Naturally, our choice of data sets from colon biopsies and cancer cell lines reflects our research interests. These data sets, like many recent large-scale data sets, were generated using the HG-U133A or HG-U133 Plus 2.0 microarrays, which use a 3′-biased amplification protocol and a transcript-based probe set design. In contrast, the newer generation of microarrays from Affymetrix utilizes a whole-transcript amplification protocol and an exon-based probe design, which may offer a more specific portrait of expressed sequences 
. Preprocessing algorithms that perform well in the U133 arrays should also perform well in the newer arrays, but it will be important to confirm this as researchers adopt the newer platforms.
Several other studies have compared preprocessing algorithms using different data sets and/or different metrics. Cope et al.
described a series of tests to evaluate preprocessing algorithms using the spike-in data set from Affymetrix and the dilution data set from Genelogic. They generally observed better performance from RMA and MAS5 than from dChip (MBEI), which is consistent with our findings. Choe et al.
generated a spike-in data set with a defined background, in contrast to the Affymetrix spike-in data sets, which use HeLa RNA as background 
. Instead of comparing all-in-one preprocessing algorithms as we did, they evaluated the relative merit of the individual background correction, normalization, and summarization steps. Dallas et al.
compared Affymetrix arrays with RT-PCR measurements of 48 genes in various human samples using PCC as the performance metric 
. They evaluated only MAS5 and RMA and found that the two algorithms had comparable performance. Qin et al.
compared microarrays to RT-PCR using mouse heart tissue and Pearson correlation of fold change as a performance metric, and found that MAS5, dChip-with-mismatch, and GCRMA outperformed dChip-without-mismatch (analogous to our “MBEI”), RMA, and VSN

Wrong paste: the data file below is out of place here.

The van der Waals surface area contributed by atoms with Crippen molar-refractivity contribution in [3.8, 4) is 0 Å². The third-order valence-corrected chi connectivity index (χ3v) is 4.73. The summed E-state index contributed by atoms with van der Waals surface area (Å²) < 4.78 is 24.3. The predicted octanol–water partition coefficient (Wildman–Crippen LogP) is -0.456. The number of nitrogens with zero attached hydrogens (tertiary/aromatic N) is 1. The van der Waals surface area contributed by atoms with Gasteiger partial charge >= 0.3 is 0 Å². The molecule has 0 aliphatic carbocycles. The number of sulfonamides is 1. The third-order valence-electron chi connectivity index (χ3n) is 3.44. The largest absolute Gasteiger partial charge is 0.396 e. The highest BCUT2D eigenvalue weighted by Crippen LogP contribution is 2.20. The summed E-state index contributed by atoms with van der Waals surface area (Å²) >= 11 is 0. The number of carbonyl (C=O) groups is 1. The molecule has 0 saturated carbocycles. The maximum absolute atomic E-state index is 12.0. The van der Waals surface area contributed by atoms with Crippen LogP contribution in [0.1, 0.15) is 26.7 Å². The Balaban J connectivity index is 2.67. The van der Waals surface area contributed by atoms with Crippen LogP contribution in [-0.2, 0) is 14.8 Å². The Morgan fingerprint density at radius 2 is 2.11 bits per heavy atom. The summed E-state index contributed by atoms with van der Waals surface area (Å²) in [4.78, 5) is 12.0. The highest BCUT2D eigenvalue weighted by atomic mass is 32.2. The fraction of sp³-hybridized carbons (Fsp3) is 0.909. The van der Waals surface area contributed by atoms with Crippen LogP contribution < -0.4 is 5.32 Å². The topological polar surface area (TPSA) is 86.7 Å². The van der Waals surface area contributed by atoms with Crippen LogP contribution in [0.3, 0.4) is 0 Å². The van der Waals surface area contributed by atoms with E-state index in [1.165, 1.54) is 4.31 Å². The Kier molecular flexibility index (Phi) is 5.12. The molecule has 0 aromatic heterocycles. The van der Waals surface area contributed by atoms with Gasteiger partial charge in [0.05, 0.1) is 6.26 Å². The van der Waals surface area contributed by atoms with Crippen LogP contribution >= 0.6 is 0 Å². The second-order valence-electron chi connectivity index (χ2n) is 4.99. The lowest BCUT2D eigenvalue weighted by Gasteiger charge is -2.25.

. Barash et al.
used variability in redundant measurements to estimate noise, and found that RMA outperformed dChip and MAS5 without decreasing the number of differentially expressed genes 
. There is some disagreement between these results and ours, which might stem from differences in data sets and methodology.
It is our impression that the most commonly used algorithms are MAS5, MBEI, and RMA 
. This may be partially due to their relatively early availability (2001–2003) or partially due to their packaging within relatively user-friendly software (MAS5 and MBEI) or fast computation in R (RMA). Therefore, it is reassuring that these three algorithms performed well in our tests, although MBEI was slightly weaker. We were somewhat surprised by the performance of the MAS5 algorithm, which has not always performed well in earlier comparisons 
. Notably, MAS5 is the only algorithm in our comparison that operates on a single array at a time, a feature that is advantageous for diagnostic use but may represent a handicap compared to the other algorithms, which theoretically gain accuracy by considering an entire series of arrays in a single statistical model. The good performance of the MAS5 algorithm has been noted by others 
Overall, if we had to choose a single preprocessing algorithm, we would choose PLIER+16. However, several other algorithms performed in a comparable manner. Ultimately, it is likely that any of the top algorithms would be suitable for most purposes.